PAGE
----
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Criminal Procedure
Wayne State University Law School
Broughton, J. Richard


Selective Incorporation:
TEST: Is the procedural safeguard at issue fundamental to the American scheme of justice or necessary to the American criminal process?
14th Amendment incorporates rights (from the Bill of Rights) that are “so rooted in the traditions and rights as to be ranked as “fundamental”
All of the Bill of Rights has been applied to the states except for the right to a grand jury indictment and the right to be free of excessive bail

Palko v. Connecticut

Fundamental rights approach holds that the fact that a particular criminal procedure is prohibited by the BoR does not necessarily mean that the 14th prohibits its use by the states
14th Amendment requires only that the states apply those procedures that are implicit in the concept of ordered liberty

Adamson v. California

Cali law permits the prosecution to comment upon the D’s failure to testify; D says it violates his self-incrimination
Court finds a way to incorporate the self-incrimination clause in the 5th Amendment into the 14th Amendment and they do that through due process

Duncan v. Louisiana:

Made the right to a jury trial applicable to the states through the 14th amendment; incorporates the 6th Amendment into the 14th– the right is available in all “serious” offenses
Right to a jury is fundamental to the scheme of justice

Teague v. Lane
A “new rule” of criminal procedure is NOT retroactively applicable on collateral review (meaning habeas review) UNLESS it meets 1 of 2 exceptions:
(1) it changes the legal status of the defendant; d cannot be subjected to the punishment that was already proscribed
(2) you can apply the new rule if it is a “watershed” rule of procedure that bears on the accuracy on the truth binding process

Danforth v. Minnesota

RULE: Retroactivity rule only applies to federal collateral rule; States are free to give retroactive effect if they want but they do not have to


“the right of the people to be secure in their persons, houses, papers, effects, against unreasonable searches and seizures, shall not be violated, and no warrants shall issue, but upon probable cause, supported by oath or affirmation, and particularly describing the place to be searched, and the person or things to be seized.”

No textually proscribed remedy in the 4th for unreasonable search and seizures – SC carved out a remedy à EXCLUSIONARY RULE (Mapp v. Ohio)
All evidence obtained in violation of the 4th amendment must be excluded from defendant’s trial whether defendant is in federal or state court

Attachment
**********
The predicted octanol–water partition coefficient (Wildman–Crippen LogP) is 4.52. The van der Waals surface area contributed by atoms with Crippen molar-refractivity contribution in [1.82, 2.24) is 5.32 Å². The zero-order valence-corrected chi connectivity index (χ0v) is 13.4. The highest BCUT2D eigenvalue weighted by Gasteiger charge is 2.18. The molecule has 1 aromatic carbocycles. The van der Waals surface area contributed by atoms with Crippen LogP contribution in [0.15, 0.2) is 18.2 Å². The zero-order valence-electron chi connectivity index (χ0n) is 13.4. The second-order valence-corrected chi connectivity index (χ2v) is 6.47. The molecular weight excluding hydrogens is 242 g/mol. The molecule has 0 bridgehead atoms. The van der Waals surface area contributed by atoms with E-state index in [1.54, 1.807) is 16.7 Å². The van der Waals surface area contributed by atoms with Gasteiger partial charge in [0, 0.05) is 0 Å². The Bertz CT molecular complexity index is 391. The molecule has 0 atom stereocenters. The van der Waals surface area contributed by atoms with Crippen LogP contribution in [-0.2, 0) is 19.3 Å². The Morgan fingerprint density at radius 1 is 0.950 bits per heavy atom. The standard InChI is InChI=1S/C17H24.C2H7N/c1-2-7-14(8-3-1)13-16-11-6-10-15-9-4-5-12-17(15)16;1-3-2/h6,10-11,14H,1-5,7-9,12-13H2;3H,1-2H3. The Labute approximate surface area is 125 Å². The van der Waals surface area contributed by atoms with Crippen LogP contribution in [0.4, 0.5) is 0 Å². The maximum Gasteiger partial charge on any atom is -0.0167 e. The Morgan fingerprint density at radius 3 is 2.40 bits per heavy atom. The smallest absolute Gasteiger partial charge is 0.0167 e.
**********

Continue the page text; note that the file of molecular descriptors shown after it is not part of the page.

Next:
Justifications for Exclusionary Rule:
Police Deterrence Remedy
Judicial Integrity

Mapp v. Ohio

Officers found obscene materials in home – they were not there to look for that evidence they found but rather to find a suspect of a bombing that was believed to be hiding out in that house
Incorporates exclusionary rule to state courts
Right of privacy is implicated by an unreasonable search and seizure and the right of privacy is basic to a free society

hey are found by lawful means and unrelated to original taint; cannot have a casual link
(2) Inevitable Discovery
Evidence would have inevitably been discovered by lawful means and unconnected to original taint; established by preponderance of the evidence
(3) Attenuation
If the seizure of the derivative evidence is too attenuated from the initial illegality, then it is admissible
Factors to determine if there is attenuation:
Temporal Proximity: If there is a substantial lapse of time b/w the initial illegality and the subsequent discovery
Intervening Cause
Flagrancy/Purpose of Police Misconduct
Effect on Defendant of Initial illegality


Katz v. United States: [what constitutes a search]

D was convicted of illegally transmitting wagering information via telephone
Admitted into evidence were recordings of his conversations made by a device attached to the outside of a telephone booth by FBI agents
Unauthorized electronic eavesdropping is an illegal search and seizure
What a person knowingly exposes to the public is not protected by the 4th amendment
4th Amendment protects privacy rights and protects PEOPLE not PLACES
4th Amendment is implicated when (Privacy Rule):
(1) there must be an actual subjective expectation of privacy
(2) that society is prepared to recognize as reasonable (objective